Reservoir characterization

Air Gun Inventor Creates A Lower Pressure Option

More than 50 years after inventing the air gun, Stephen Chelminski is working on a new version of the industry standard designed to be more in tune with the current needs of the industry and its regulators.

Stephen Chelminski, the inventor of the air gun, is now testing a new-generation device designed to deliver better seismic surveys with reduced environmental impact.

More than 50 years after inventing the air gun, Stephen Chelminski is working on a new version of the industry standard designed to be more in tune with the current needs of the industry and its regulators.

While the components used would be familiar to anyone who has worked with an air gun, it has a fatter shape and produces sounds in a lower range. If it were a horn, it would be a tuba and a standard air gun would be a trumpet.

The goal is to reduce the energy emitted to produce the lower frequency range that is useful for seismic, while decreasing the emission of frequencies said to cause trouble for marine life. “Something like 3% to 6% of the energy from an air gun is turned into useful energy for seismic. The rest is wasted,” said Chelminski, chief executive officer of Chelminski Research, during an interview at the recent Society of Exploration Geophysicists’ (SEG) annual meeting in New Orleans.

The working name for the device is the Low Pressure Source (LPS), which he refers to as a sound source. That distinction reflects the negative associations that have been attached to the name air gun.

In redesigning the original, the goal was to create a familiar device that emits a lower energy burst of sound concentrated on less than 100 Hz, with more of  the hard-to-get signals below 10 Hz.

“The low frequencies are critical,” said Shuki Ronen, external and collaborative research manager for Dolphin Geophysical, which is supporting Chelminski’s work to commercialize the LPS. He said the device can generate a signal that is a quarter octave lower than a standard air gun, which is valued for what it can reveal about rock properties and deeper layers.

The seismic services company planned to decide late this year whether to pay to build a full-sized version of the new sound source for testing, which will depend on whether there are interested users, Ronen said.

It is competing for attention at a time when there has been an upsurge in new sound source development, ranging from new-generation guns to marine vibrators. All are aiming at better frequency control and lower energy signals.

Frequencies higher than 100 Hz are an environmental issue—researchers say they are a threat to marine mammals and certain fish—which has led to the need for compliance with regulations that may cause costly delays in survey work. The higher-frequency sounds are of little use for seismic imaging because they dissipate in the earth, contributing little to images based on the signals that echo up to the surface.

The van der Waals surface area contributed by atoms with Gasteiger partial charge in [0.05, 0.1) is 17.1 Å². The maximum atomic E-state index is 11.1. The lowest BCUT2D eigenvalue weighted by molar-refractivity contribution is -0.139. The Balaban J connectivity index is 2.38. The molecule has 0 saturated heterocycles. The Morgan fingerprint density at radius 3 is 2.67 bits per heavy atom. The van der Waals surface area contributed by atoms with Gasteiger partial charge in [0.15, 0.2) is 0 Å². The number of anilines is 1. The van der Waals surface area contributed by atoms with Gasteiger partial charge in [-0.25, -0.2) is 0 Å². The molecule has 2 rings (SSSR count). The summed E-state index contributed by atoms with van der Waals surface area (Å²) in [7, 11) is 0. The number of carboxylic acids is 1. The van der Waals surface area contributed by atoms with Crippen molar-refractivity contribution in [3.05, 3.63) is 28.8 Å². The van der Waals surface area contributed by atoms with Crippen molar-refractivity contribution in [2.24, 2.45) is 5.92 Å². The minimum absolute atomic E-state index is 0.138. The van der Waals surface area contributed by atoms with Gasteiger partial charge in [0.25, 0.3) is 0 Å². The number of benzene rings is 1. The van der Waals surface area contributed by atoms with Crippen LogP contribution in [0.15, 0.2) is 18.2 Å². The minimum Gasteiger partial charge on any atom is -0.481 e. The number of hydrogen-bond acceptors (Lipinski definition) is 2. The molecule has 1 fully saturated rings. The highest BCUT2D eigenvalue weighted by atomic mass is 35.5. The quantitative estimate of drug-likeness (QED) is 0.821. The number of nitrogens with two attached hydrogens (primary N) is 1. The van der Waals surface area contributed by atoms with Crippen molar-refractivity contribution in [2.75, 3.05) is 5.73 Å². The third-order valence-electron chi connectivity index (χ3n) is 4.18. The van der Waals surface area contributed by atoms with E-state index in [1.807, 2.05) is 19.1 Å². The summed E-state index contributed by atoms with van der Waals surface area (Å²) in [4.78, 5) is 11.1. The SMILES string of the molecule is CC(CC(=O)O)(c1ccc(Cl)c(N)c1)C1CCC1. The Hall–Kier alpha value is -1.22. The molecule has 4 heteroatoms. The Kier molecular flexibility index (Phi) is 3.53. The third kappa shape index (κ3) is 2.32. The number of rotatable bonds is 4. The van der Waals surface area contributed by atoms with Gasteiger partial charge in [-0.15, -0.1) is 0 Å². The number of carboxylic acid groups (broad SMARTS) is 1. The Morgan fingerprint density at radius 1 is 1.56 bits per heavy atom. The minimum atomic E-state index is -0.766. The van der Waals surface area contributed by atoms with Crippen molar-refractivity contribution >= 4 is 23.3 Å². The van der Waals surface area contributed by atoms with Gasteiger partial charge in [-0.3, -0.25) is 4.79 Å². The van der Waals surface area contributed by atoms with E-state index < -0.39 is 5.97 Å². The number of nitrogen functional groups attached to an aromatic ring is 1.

Chelminski described how the air gun works: A large volume of air emitted at a moderate pressure bursts through a large port to create a bubble, which produces the sound waves needed for seismic surveys.

By reducing the air pressure by more than 50% and significantly increasing the volume of air used to create the sound, the device increases the duration of the sound emitted, changing it to a lower frequency boom. The output also is said to offer a larger volume of the low-frequency signals needed for determining rock properties and imaging deeper targets.

Those figures were based on testing of a reduced-size prototype of the device in Seneca Lake, New York, which is home to a testing facility used by the US Navy for testing sonar equipment.

If Chelminski’s air gun reaches the market, it will be up against a newly designed air gun with a limited high-frequency bandwidth from Teledyne Bolt, whose website traces its air gun business back to Chelminski’s original design in the mid-1960s.

The Teledyne Bolt air gun is called the E-source air gun and was developed in conjunction with Schlumberger. It is ready for use in a full seismic survey, said David Gerez, technology manager of sound sources at Schlumberger, in an SEG conference presentation.

Looking ahead, there are multiple companies, including Teledyne, working on a new generation of marine vibrators, which open the possibility of sound sources with even more frequency control and longer, lower-energy signals that are more of a hum than a pop.

Ronen’s SEG presentation showed that a new generation of lower ­pressure devices based on an air gun design may not equal what the marine vibrators are promising in terms of reduced sound energy and frequency control. But air guns have a significant edge because they are familiar devices that the offshore industry has embraced due to their reliability and low cost.

The LPS from Chelminski has the same elements as older air guns, he said, adding he was trying to “design something that does not present challenges” to users.